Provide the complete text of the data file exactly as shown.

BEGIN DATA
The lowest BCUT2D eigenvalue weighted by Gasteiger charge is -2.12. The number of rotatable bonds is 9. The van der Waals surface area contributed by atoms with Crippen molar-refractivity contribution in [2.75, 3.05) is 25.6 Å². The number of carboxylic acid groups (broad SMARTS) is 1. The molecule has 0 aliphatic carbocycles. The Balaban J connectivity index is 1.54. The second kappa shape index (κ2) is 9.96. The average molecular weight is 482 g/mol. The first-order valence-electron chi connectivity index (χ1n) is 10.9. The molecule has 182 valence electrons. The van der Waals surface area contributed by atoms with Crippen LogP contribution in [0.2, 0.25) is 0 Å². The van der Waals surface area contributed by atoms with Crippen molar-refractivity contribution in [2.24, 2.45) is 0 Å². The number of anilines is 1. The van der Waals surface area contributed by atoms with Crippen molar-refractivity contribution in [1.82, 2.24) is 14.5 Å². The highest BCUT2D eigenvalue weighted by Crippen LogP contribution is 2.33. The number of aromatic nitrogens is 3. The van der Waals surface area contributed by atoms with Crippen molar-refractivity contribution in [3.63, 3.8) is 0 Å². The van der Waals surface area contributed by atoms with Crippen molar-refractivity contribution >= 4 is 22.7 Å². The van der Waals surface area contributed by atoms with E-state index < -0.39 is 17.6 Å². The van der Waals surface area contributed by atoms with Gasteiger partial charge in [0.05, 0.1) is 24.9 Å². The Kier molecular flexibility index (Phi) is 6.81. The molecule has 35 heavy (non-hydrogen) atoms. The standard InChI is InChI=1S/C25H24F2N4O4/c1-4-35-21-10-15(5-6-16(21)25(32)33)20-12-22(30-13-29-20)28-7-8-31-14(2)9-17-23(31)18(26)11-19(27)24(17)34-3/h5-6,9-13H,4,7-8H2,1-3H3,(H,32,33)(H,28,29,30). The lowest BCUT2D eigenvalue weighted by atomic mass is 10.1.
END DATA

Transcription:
The lowest BCUT2D eigenvalue weighted by Gasteiger charge is -2.12. The number of rotatable bonds is 9. The van der Waals surface area contributed by atoms with Crippen molar-refractivity contribution in [2.75, 3.05) is 25.6 Å². The number of carboxylic acid groups (broad SMARTS) is 1. The molecule has 0 aliphatic carbocycles. The Balaban J connectivity index is 1.54. The second kappa shape index (κ2) is 9.96. The average molecular weight is 482 g/mol. The first-order valence-electron chi connectivity index (χ1n) is 10.9. The molecule has 182 valence electrons. The van der Waals surface area contributed by atoms with Crippen LogP contribution in [0.2, 0.25) is 0 Å². The van der Waals surface area contributed by atoms with Crippen molar-refractivity contribution in [2.24, 2.45) is 0 Å². The number of anilines is 1. The van der Waals surface area contributed by atoms with Crippen molar-refractivity contribution in [1.82, 2.24) is 14.5 Å². The highest BCUT2D eigenvalue weighted by Crippen LogP contribution is 2.33. The number of aromatic nitrogens is 3. The van der Waals surface area contributed by atoms with Crippen molar-refractivity contribution in [3.63, 3.8) is 0 Å². The van der Waals surface area contributed by atoms with Crippen molar-refractivity contribution >= 4 is 22.7 Å². The van der Waals surface area contributed by atoms with E-state index < -0.39 is 17.6 Å². The van der Waals surface area contributed by atoms with Gasteiger partial charge in [0.05, 0.1) is 24.9 Å². The Kier molecular flexibility index (Phi) is 6.81. The molecule has 35 heavy (non-hydrogen) atoms. The standard InChI is InChI=1S/C25H24F2N4O4/c1-4-35-21-10-15(5-6-16(21)25(32)33)20-12-22(30-13-29-20)28-7-8-31-14(2)9-17-23(31)18(26)11-19(27)24(17)34-3/h5-6,9-13H,4,7-8H2,1-3H3,(H,32,33)(H,28,29,30). The lowest BCUT2D eigenvalue weighted by atomic mass is 10.1.